Irrational beliefs are somewhat simpler to treat than distorted beliefs. This is because it is possible to refute (disprove) irrational beliefs. It is more difficult to challenge distorted beliefs. This is because they are usually extreme interpretations of an otherwise normal, acceptable belief or value. For instance, imagine trying to argue with someone that being thrifty is a bad idea. It only becomes problematic when taken to the extreme. Nonetheless, whether the beliefs are irrational, distorted, or lack insight, they are all considered dysfunctional when they limit someone's ability to function well in society and/or cause significant distress.

According to cognitive theory, irrational or distorted beliefs lead to a pattern of dysfunctional thoughts. These thoughts lead to extreme emotions, which in turn, lead to unhealthy behaviors. To illustrate this powerful chain of events, consider the following example: Suppose I am preparing to take a difficult test. While doing so, I think to myself, "I can't do anything right, I will probably fail this test." This thought will likely cause me to feel apprehensive, hopeless, depressed, or anxious when I eventually take the test. This will affect my ability to concentrate and earn a good grade. In addition, these negative thoughts will affect the amount of effort I put forth when studying for the test. When I incorrectly believe that I will certainly fail, it seems rather futile to invest a great deal of energy in attempting to succeed. As a result, I may indeed fail, simply because I didn't invest much time and energy in preparation for the exam.

Ironically, my test failure serves to strengthen my faulty belief. In other words, my poor test score "proves" my belief is correct. My belief becomes a 'fact': I am a failure. However, the true reason for my failure was due to my lack of effort and preparation, and not because I am inherently a failure. Note, since my belief has now become a 'fact,' it is even more likely that I will not study and prepare for my next exam.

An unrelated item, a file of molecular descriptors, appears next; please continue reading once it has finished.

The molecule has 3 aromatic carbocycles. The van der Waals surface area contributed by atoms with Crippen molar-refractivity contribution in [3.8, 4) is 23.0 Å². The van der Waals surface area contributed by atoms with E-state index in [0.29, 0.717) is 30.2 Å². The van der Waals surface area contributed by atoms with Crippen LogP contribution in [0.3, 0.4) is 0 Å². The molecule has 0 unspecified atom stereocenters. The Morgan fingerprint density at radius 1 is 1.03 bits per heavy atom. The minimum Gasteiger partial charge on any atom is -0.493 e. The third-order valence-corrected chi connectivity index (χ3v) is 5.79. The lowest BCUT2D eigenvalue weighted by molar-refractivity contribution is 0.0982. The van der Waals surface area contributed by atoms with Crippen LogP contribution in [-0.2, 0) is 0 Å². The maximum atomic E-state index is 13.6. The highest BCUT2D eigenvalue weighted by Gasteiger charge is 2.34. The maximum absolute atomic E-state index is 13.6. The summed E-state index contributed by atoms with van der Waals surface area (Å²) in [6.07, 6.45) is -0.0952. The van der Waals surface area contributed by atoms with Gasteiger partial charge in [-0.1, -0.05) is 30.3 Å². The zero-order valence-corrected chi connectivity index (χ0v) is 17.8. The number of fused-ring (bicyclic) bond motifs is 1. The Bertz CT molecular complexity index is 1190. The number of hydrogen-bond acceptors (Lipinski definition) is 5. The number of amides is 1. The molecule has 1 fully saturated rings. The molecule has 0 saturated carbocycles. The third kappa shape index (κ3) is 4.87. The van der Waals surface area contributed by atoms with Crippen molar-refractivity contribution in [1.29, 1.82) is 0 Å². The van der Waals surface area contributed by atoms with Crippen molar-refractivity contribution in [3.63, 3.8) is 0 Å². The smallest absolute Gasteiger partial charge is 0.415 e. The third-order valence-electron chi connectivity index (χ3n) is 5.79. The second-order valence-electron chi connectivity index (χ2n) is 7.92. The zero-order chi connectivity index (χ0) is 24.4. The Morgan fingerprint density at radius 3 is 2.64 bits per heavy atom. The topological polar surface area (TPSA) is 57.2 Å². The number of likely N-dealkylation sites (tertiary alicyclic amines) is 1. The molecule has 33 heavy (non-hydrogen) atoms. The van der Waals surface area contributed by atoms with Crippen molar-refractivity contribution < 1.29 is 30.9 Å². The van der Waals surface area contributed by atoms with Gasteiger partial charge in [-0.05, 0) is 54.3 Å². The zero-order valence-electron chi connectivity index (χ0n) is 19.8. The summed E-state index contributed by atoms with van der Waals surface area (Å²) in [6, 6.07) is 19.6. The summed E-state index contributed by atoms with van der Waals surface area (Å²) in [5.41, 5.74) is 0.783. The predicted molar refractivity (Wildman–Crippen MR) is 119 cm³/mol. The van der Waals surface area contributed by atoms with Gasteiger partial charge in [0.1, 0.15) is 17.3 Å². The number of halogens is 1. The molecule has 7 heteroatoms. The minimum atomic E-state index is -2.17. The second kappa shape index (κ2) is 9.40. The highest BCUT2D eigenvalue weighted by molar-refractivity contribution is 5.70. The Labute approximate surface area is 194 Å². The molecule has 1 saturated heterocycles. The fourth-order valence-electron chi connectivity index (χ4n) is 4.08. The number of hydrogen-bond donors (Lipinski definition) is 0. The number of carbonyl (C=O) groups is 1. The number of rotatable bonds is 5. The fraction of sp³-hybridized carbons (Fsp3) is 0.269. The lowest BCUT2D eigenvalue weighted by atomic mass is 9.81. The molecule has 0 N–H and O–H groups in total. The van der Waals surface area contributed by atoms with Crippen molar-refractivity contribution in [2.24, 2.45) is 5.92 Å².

Quite a different outcome would occur if I were to think to myself, "Yes, this test is going to be quite difficult but I have succeeded before. I will need to study hard and put forth my best effort. Besides, I am just as competent as any of the other students in the class." These thoughts would cause me to feel confident and ready to face the challenge. I would be willing to put forth the extra effort needed to succeed.

Clearly, these two different ways to think about the same event originate from very different beliefs. For instance, in the first example my thought "I'll probably fail this test" may stem from a core belief "I must always achieve complete success or else I am a complete failure." In general, people are usually not aware of the beliefs that prompt certain thoughts. However, people can learn to become aware of their thoughts. Once people become aware of their thoughts, they gain the ability to uncover the underlying dysfunctional beliefs supporting those thoughts.